Before the Apex Court, it was contended on behalf of the accused that the transaction in question between the parties as revealed from the F.I.R was purely a sale transaction or what may be called as a commercial transaction, therefore the question of cheating does not arise at all. On the other hand, the complainant said that he has made a specific allegation that on inducement of the accused persons, he had parted with 2.50 crore on a false promise that they would be allotted shares in the company. On 29.02.2008, a false statement was made by the accused persons that the complainant had been allotted the shares, whereas it.

Taking note of the essential ingredients for Section 406 (Criminal Breach of Trust) and 420 (Cheating), the bench observed:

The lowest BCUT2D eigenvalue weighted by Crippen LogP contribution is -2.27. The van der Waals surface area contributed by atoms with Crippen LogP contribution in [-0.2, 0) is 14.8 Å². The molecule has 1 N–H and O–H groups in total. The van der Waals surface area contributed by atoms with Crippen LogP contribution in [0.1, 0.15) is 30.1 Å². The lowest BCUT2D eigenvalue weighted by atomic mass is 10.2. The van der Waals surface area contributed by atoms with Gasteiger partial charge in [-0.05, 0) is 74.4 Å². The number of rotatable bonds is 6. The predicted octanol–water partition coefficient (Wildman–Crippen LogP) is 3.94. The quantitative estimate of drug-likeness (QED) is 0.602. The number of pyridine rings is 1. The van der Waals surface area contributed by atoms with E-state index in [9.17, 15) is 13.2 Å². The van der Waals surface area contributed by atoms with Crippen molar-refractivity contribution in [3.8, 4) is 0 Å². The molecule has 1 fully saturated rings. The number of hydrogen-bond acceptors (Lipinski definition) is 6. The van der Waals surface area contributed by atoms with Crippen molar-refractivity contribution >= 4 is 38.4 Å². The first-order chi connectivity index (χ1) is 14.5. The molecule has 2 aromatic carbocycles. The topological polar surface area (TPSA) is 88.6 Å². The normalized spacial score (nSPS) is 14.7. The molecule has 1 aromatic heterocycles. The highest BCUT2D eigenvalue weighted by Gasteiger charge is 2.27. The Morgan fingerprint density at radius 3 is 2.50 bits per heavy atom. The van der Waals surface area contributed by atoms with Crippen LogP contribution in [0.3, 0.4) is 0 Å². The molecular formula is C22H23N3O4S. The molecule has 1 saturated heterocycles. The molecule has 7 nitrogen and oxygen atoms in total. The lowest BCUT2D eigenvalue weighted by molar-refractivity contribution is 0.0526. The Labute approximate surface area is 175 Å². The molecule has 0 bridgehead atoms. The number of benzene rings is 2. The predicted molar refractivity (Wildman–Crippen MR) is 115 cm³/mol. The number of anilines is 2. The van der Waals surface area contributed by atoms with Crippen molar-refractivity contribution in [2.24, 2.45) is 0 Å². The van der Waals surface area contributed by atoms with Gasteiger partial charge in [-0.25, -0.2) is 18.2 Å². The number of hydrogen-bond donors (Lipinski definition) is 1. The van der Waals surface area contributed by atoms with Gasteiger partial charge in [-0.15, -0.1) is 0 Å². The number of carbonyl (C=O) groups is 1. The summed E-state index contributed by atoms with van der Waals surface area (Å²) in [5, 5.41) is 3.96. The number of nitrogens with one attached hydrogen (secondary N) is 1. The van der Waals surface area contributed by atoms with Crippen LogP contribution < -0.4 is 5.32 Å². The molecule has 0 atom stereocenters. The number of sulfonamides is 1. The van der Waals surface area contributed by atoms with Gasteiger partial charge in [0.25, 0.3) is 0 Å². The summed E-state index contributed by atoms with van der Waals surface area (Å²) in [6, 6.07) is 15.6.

There can be no doubt that a mere breach of contract is not in itself a criminal offence and gives rise to the civil liability of damages. However, as held by this court in Hridaya Ranjan Prasad Verma & Ors. Vs. State of Bihar & Anr., the distinction between mere breach of contract and cheating, which is criminal offence, is a fine one. While breach of contract cannot give rise to criminal prosecution for cheating, fraudulent or dishonest intention is the basis of the offence of cheating. In the case at hand, complaint filed by the Respondent No. 2 does not disclose dishonest or fraudulent intention of the appellants.... Having gone through the complaint/FIR and even the chargesheet, it cannot be said that the averments in the FIR and the allegations in the complaint against the appellant constitute an offence under Section 405 & 420 IPC, 1860. Even in a case where allegations are made in regard to failure on the part of the accused to keep his promise, in the absence of a culpable intention at the time of making promise being absent, no offence under Section 420 IPC can be said to have been made out. In the instant case, there is no material to indicate that Appellants had any malafide intention against the Respondent which is clearly deductible from the MOU dated 20.08.2009 arrived between the parties.